There are different types of annuities as discussed in our previous article talking about all things annuities. For example there are immediate annuities and deferred annuities. There are fixed interest annuities, indexed annuities and variable annuities. However, the type of annuity is NOT a factor in the world of qualified and non-qualified annuities.
Regardless of the type of annuity, ALL can be classified as either a qualified annuity or a non-qualified annuity. The difference between qualified and non-qualified annuities relates to an important tax distinction and this is the focus of today’s topic.
Qualification vs. Type of Annuity [A Brief Review]
When people talk about types of annuities, it mostly refers to the approach to calculating the growth of the cash in the account OR when the account will convert into an income stream. When we’re talking about the formula for growth, we will define an annuity is either a fixed interest annuity, indexed annuity or a variable annuity.
When we’re referring to when the annuity will convert into a stream of income, we’re talking about whether the annuity is an immediate annuity or a deferred annuity.
Process of the annuity converting into a regular stream of income is referred to as annuitization.
All annuities have what is called an Annuity Start Date (ASD), noting that immediate annuities just start right way vs. the deferred annuity that is set to start at a later date.
With these concepts (referring to the types of annuities) now firmly in your grasp, it is important to remember that none of these is exclusive to either qualified or non-qualified annuities.
Tax Deferred vs. Qualified Annuities
Another important aspect of ALL annuities that needs to be pointed out now is the “tax deferred” character of annuities. My reasoning for pointing this out now is that it is easy to get confused and think that only qualified annuities offer tax advantages and this is NOT the case.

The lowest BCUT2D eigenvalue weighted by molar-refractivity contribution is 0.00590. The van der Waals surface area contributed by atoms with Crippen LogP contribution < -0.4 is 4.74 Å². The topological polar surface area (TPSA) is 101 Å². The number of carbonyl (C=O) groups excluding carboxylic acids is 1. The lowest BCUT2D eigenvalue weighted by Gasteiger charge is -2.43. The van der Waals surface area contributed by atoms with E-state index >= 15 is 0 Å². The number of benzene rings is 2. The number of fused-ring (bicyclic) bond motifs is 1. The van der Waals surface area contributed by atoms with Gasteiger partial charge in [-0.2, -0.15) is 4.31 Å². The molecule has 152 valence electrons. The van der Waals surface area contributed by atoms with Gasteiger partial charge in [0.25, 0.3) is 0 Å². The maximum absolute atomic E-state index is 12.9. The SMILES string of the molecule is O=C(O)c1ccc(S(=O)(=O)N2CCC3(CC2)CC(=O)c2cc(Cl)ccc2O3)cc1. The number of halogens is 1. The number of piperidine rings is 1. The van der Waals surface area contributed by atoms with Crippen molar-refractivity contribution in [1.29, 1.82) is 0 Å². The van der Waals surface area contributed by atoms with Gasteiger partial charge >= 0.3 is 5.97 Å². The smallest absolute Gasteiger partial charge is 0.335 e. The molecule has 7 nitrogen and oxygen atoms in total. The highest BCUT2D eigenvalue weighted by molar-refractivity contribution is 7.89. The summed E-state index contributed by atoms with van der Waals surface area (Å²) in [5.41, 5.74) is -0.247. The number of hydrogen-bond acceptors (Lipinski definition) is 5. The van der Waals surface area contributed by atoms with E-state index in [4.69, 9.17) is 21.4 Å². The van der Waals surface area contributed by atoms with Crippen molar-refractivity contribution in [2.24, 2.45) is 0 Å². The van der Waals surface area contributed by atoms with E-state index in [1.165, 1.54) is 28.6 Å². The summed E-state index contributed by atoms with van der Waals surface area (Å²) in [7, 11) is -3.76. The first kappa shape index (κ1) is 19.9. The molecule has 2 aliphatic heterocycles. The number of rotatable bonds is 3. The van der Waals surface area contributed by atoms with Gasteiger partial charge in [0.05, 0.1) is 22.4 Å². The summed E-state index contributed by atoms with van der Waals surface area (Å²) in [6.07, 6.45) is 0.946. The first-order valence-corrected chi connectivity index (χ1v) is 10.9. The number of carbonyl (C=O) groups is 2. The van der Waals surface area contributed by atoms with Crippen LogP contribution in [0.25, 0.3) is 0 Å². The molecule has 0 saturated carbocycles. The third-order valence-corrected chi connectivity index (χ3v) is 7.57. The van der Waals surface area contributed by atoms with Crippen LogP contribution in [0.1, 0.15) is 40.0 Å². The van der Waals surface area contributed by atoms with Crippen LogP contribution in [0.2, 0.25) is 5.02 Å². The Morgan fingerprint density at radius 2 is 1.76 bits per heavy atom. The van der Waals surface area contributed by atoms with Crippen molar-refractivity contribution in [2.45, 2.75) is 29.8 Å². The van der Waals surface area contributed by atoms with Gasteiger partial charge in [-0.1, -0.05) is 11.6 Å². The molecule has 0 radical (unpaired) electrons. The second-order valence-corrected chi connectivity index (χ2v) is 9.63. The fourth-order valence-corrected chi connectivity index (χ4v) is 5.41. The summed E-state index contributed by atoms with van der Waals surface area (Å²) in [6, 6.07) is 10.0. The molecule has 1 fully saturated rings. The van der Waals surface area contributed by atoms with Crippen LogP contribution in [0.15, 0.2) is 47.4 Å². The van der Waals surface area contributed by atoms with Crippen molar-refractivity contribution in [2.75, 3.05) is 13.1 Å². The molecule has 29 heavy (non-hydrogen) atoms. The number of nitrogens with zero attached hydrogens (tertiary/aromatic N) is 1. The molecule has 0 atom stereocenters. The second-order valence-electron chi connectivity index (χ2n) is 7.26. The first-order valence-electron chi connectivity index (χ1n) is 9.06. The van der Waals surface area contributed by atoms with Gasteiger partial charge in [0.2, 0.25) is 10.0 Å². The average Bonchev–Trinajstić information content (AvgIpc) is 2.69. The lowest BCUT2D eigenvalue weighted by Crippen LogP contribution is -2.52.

All annuities offer tax deferred growth similar to other IRS approved financial vehicles such as IRA’s or 401(k)s.
So, when we dive into describing the important tax advantages of qualified annuities, remember that nothing else concerning annuities is any different in terms of the type OR tax deferred growth.
One important tax distinction will be made which does impact the tax deferral benefit. Time to pull back the curtain.
Another aspect of avoiding confusion is that a 1035 exchange can be used for both qualified and non-qualified annuities and simply means that the account can be moved to a similar product without taxation in the same way as used for other life insurance products. Notably, a life insurance contract can be rolled into an annuity but NOT the other way around.
The Qualified Annuity vs. the Non-Qualified Annuity [Pros and Cons]
Understanding the Qualified Annuity
The key to understanding a qualified annuity is to know that these are ALWAYS used in connection with a qualified retirement plan or an IRA, or perhaps a defined benefit plan (i.e. deferred compensation plan), or a 403(b) account, TSA account. Premiums for qualified annuities are paid with pre-tax dollars whereas all other types of annuity premiums are paid with after-tax dollars.
The important point to understand is that any annuity that is not used for funding a tax advantaged retirement plan is defined as a non-qualified annuity. The annuity products are otherwise exactly the same.
Pros of Qualified Annuities
The pros of qualified annuities are essentially the same as those for qualified retirement accounts in general. The primary pro is of course the tax deductible premiums OR put another way, the ability to pay premiums with pre-tax dollars.
This ability to pay premiums with pre-tax dollars is a big pro because the money used to fund the annuity payment is not-subject to taxes first and thus, a bigger annuity (or income stream) can be purchased pre-tax.
A direct benefit is being able to fund more tax deferred growth due to avoiding taxation on the premiums paid in. This pro is a core benefit of all qualified retirement accounts.
The fact that premium payments are deductible means that either an employer or an individual is deducting the annuity premiums and the employee is simultaneously not realizing any income for this amount.
Cons of Qualified Annuities
The same rules apply to regulate qualified annuities as pertaining to other qualified accounts such as IRAs, 401(k)s, etc. Qualified accounts DO NOT allow access to the cash without a 10% penalty until age 59 1/2 and mandatory withdrawals are required at age 70 1/2.